“As the temple dancers of former times needed their temples, so we too need sanctuary spaces. We need to recreate our temples not through physical structures, but through the power of our intention. Centering ourselves in sacred space not only helps us heal old wounds, but also reconnects us with the usually veiled depths of our own nature.” ~ Jalaja Bonheim, Aphrodite’s Daughters

Women’s circles and moon circles have been occurring, arguably, since the dawn of human communities. However, you may have noticed sacred circles becoming more prevalent over the last several years, and those who have never experienced one may view them as trendy or fluffy. I’ve heard women and femmes brush off the idea of a women’s circle, saying it’s “not for them,” or that they are “not a women’s circle type.”

Perhaps this article can change your mind.

If you are a human on this earth identifying with the Feminine, this experience is made for you. It’s in your blood and in your bones. You have been here before.

Whether in person or online, these spaces provide an integral supportive space for not only healing (what a buzz-word that has become) but a place for homecoming. A place for becoming. Not becoming some fantasized, inflated, perfect version of yourself, but rather, becoming who you truly are.

We are waiting.

We are here.

We create our temples, even if we must do so through the brilliant, beautiful, and sometimes strange mechanism of the interwebs, across long distances or short ones.

We create our temples, even if it means holding energetic circle space through the screen of our computers, our smartphones, yet simultaneously, our hearts.


Jalaja Bonheim, the author of Aphrodite’s Daughters, highlights the importance of our stories, of holding these spaces for stories to be shared and held sacred. As we voice our stories, we collectively heal the wounds of our present and past, of our ancestors, and of the Feminine everywhere.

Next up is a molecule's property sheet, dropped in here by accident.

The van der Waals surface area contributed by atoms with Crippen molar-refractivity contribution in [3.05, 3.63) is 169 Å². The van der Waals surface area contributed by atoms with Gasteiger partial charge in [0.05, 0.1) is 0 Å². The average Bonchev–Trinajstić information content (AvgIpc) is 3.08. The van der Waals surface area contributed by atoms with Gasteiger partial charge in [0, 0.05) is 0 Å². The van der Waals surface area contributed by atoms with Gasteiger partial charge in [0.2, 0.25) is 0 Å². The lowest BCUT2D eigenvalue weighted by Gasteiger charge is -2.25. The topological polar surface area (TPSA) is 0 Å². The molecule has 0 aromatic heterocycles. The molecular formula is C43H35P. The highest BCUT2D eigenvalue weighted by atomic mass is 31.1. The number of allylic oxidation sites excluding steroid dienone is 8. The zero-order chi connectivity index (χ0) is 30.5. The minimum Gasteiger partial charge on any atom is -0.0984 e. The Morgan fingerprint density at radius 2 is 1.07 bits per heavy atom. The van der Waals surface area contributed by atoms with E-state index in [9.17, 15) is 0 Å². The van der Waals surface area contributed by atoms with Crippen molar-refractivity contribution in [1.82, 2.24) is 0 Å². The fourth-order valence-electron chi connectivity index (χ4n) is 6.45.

Bonheim says, “We have forgotten how to honor the sacred and precious nature of our stories, how to treat them as rubies and emeralds that have fallen out of the crown of a goddess…What matters is that we gather in sacred space, speak our truth, and listen to our bodies. We may no longer have temples, but we still have our circles, sanctuary spaces carved not of stone but of our intention. Like the ancient priestesses, we know how to invoke spirit through ritual, prayer, meditation, and movement, and we know how to tell our stories.”,

Our stories matter.

These spaces matter.

This is not some trend for Instagram, nor is it a practice reserved for a certain type of person.

You don’t need to practice yoga to benefit from a circle.

You don’t need to eat kale.

You don’t need to buy crystals.

You don’t need to have dreamcatchers in your room, or feathers in your hair, or rings on your toes.

This is a sacred and important space for all women and femmes.

Your stories matter.

Holding each other matters.

You may never have felt the unwavering support of other women around you.

You may never have had a circle of women listening to you speak, breathing in your story, your life force, and feeling with you, holding you, in all that you are.

Not only your love and your light.

Holding you in all that you are.

Holding your heavy stuff. Your dark stuff. The things you’ve never said out loud until this very moment.

You may never have felt the miraculous spirit-healing that occurs when your own words flow from your lips in the conscious presence of others.

You may not even think what I’m describing exists.

You may distrust women.

You may have a history of being hurt, shamed, or betrayed by women.

You may even think you dislike women.

Many of us have walked that road too.

These are the wounds we carry from a patriarchal culture; we have internalized the external pressures and judgments of society at large, and over time we’ve turned against one another.

It doesn’t need to be this way, sister.

No more.

These circles can hold it all, and once you feel the magic that is a group of powerful enchanted beings (like you) coming together and sharing this sacred temple space, you’ll wonder how you ever survived without it.

It is time.

When you’re ready, we are here for you.

Jen Wyatt is a circle facilitator, yoga instructor, and retreat leader, who hosts an online womxn’s circle and membership called Temple of the Wild Wanderer.

Leave a Reply

This site uses Akismet to reduce spam. Learn how your comment data is processed.